Senator Samra Brouk Announces Passage of 9-8-8 Bill During Final Days of Session

Rochester, NY - Senator Samra Brouk, chair of the Senate Mental Health Committee, announced that her legislation to create a convenient 9-8-8 mental health crisis hotline, akin to 9-1-1, passed both houses of the legislature (S6194-B). Thanks to this legislation, people will soon be able to call or text 9-8-8 to be connected with trained mental health professionals when experiencing a mental health crisis.

“I’m grateful that we were able to pass my 9-8-8 bill in the Senate and Assembly, which will make it easier for people experiencing a mental health crisis to get the compassionate treatment they need,” stated Senator Brouk.

COVID-19 exposed deficiencies in New York’s response to mental health crises, and this simple change will make it easier to access care. I look forward to pushing for more mental health reforms in the next legislative session.” 

Calling 9-8-8 will connect people with trained mental health professionals, who in most instances will be able to resolve the crisis over the phone. In cases with more urgent need, mobile crisis teams would be dispatched to provide professional treatment wherever it’s needed. In cases where someone calls or texts 9-1-1 instead of 9-8-8, provisions exist to ensure the call is directed back to 9-8-8.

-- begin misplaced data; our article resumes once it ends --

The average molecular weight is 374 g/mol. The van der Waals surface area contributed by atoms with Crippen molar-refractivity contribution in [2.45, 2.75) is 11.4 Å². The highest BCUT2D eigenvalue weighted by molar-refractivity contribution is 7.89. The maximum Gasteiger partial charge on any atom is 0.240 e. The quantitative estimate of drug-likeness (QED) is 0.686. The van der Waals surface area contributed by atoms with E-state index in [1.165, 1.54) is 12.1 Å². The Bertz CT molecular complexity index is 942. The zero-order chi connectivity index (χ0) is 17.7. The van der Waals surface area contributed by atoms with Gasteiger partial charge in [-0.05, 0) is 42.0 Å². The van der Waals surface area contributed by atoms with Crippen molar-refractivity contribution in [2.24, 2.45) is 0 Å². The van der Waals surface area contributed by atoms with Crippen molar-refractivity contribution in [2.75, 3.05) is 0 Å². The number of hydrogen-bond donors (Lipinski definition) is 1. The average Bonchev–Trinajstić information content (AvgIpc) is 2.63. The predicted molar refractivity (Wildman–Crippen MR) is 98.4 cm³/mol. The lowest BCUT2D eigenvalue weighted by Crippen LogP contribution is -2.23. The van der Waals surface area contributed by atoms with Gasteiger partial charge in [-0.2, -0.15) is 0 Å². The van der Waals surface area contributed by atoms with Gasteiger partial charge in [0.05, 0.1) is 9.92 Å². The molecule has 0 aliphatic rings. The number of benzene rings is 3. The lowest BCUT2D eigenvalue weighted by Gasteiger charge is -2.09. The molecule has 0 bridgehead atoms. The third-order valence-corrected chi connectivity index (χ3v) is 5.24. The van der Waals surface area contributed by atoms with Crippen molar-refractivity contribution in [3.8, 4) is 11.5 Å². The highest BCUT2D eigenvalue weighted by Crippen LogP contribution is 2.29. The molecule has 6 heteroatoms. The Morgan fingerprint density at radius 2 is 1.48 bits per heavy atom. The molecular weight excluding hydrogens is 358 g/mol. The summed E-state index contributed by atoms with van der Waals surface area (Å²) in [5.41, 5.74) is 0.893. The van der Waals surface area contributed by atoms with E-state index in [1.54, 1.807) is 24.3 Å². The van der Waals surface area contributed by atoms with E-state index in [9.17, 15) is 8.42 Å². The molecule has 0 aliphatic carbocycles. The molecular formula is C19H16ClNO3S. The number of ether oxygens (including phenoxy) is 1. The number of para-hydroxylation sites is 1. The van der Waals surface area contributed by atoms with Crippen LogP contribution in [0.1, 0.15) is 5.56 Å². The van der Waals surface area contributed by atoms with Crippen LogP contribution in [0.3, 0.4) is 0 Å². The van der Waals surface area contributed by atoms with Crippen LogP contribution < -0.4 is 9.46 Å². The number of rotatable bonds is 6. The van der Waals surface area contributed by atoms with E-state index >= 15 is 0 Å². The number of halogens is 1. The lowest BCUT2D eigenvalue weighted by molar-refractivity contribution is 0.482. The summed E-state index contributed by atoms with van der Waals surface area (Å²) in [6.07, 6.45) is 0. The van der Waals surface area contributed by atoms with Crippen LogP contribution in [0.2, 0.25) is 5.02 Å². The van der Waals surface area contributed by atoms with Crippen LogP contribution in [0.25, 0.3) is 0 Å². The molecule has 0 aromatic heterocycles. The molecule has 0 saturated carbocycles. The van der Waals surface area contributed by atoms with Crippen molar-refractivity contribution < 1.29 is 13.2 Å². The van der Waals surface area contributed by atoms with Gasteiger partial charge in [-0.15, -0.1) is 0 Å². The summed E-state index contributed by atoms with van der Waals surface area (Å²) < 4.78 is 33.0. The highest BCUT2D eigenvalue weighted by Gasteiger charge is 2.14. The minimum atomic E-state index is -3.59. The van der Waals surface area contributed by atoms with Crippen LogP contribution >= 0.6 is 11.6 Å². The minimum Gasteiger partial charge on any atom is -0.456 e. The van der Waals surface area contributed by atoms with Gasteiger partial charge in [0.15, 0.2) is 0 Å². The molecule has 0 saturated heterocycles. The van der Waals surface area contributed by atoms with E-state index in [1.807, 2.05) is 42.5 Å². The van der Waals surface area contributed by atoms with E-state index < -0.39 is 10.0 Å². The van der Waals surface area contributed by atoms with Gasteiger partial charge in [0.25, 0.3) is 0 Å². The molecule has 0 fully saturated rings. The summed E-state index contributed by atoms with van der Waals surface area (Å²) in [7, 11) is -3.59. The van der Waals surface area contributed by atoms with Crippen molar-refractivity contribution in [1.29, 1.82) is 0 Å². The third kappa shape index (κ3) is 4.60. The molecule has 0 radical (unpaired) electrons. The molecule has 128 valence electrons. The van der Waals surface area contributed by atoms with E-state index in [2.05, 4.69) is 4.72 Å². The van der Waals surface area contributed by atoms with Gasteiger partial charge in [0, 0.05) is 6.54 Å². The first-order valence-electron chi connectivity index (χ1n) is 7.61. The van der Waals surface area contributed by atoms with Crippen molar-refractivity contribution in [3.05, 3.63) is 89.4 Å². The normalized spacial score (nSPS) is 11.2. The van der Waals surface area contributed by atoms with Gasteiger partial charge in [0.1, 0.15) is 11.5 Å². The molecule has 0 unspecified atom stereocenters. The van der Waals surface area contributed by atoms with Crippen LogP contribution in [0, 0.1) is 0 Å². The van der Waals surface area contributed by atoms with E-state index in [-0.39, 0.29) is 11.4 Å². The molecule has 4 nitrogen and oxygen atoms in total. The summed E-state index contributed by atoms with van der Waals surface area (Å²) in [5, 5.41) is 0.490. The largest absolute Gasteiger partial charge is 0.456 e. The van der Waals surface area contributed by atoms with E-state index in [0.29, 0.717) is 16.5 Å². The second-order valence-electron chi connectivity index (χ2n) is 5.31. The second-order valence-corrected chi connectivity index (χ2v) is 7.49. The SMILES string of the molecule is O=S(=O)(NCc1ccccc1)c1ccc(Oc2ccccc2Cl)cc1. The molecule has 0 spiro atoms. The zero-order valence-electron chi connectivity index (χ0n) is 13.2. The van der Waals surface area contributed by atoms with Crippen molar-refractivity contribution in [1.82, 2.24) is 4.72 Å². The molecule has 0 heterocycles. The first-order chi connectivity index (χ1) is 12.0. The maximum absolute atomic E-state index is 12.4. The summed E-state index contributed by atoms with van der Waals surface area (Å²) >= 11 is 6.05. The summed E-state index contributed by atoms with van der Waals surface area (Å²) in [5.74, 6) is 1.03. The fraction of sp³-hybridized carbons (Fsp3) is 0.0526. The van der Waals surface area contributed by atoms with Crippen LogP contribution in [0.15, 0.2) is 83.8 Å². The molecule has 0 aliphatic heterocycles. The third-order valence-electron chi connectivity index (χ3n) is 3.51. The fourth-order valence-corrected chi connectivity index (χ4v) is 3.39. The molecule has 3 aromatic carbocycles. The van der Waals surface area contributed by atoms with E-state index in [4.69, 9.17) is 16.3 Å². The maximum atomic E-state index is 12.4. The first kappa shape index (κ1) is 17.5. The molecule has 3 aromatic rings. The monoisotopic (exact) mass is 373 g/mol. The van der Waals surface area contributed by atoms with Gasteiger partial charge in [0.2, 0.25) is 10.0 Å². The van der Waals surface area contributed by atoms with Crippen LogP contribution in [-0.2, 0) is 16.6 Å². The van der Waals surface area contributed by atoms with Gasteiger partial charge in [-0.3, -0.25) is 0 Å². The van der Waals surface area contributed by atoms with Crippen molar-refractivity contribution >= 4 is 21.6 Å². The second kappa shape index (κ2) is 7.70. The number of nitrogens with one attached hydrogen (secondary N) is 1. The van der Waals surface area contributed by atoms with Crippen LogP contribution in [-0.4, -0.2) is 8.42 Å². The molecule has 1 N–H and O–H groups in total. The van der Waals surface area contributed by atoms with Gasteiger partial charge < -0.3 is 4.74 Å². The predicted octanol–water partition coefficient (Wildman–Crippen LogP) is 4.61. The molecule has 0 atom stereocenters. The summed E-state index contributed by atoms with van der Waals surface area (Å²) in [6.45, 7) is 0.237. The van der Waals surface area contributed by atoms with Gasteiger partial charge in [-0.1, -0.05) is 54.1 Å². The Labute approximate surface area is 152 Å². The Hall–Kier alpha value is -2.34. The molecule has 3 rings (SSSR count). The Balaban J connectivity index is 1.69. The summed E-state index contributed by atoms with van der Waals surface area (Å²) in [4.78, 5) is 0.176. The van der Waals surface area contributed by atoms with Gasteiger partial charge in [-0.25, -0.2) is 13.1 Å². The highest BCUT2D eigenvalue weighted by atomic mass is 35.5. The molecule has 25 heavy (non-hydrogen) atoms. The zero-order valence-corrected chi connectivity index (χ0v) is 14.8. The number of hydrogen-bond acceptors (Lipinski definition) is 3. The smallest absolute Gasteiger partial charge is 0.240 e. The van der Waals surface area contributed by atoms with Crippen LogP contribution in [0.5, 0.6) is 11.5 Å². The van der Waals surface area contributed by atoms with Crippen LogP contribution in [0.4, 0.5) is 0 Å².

Last October, the National Suicide Hotline Designation Act of 2020 was signed into Federal law, establishing 9-8-8 as a nationwide suicide prevention hotline number and requiring each state to implement the system by July 2022. Senator Brouk led the charge to ensure there was adequate time to implement the necessary infrastructure for 9-8-8 to be fully operational by then, without the need for caller wait times or out-of-state transfers. 

The bill was sponsored in the Assembly by Assemblymember Aileen Gunther, Chair of the Assembly Mental Health Committee (A7177-B).

In addition to championing the passage of 9-8-8, Senator Brouk passed legislation that would expand access to school psychologists by allowing them to practice outside of a school setting (S4347A). She is also sponsoring Daniel’s Law, named for Daniel Prude (S4814/A4697). Daniel's Law would allow for statewide and regional councils to oversee mental health crisis response, transforming New York’s approach to crisis response.

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